Making this CD even less valuable to buyers, every single track is on the later album Young List: The Aerosmith Anthology (2001). Even the three new songs!
Otherwise Big Ones plays much like a run-though of Aerosmith’s radio staples that you can hear on the FM dial just about everywhere. Each and every big hit from the three massive Geffen albums is here. How often do you need to hear “Crazy”, “Cryin'”, “Amazing”, “Janie”, “Rag Doll”, “Angel”, “Dude”, “Elevator” and the rest? That is up to you.
Even the cover art is devoid of imagination.
Heir to the throne of the Trailer Park Boys: Letterkenny has arrived!
And what the hell is a “Letterkenny”? It’s a fictional town in southern Ontario, named after a real town in Ireland, and based upon the real life Listowel Ontario (birthplace of Helix). It was however filmed in northerly Sudbury Ontario. According to the tagline for this Canadian comedy show, “Letterkenny consists of hicks, skids, hockey players and Christians. These are their problems.” And that pretty much sums ‘er up.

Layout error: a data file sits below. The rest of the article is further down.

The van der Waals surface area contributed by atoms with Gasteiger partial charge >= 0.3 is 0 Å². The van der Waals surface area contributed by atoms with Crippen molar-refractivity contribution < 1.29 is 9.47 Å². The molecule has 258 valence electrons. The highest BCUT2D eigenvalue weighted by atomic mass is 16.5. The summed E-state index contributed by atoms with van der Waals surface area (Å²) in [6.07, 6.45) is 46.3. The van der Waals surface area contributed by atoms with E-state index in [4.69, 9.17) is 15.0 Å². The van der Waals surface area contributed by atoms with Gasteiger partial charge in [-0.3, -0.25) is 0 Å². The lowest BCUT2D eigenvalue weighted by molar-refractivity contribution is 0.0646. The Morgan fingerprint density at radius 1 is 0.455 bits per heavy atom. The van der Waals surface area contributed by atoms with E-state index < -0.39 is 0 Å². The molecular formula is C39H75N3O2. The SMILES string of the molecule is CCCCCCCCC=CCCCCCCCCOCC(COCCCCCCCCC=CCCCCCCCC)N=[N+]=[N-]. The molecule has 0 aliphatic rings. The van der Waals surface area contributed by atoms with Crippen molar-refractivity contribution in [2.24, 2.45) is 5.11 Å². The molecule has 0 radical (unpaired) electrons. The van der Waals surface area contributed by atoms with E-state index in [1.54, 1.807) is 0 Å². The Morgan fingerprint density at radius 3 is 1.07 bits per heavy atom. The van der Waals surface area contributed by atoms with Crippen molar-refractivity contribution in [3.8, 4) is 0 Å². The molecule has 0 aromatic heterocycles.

Creators Jared Keeso and Jacob Tierney tapped into something real about living in rural southern Ontario. The produce stands, the accents, the personalities. Keeso, who plays lead character Wayne, has mastered a dialect so fast and witty that multiple viewings are required just to understand all the jokes. Keeso may be better known to readers as Don Cherry from TV’s The Don Cherry Story. Comparing this show to Trailer Park Boys is natural as both shows are proudly Canadian and crude. Dare I say it, Letterkenny is smarter and more likable.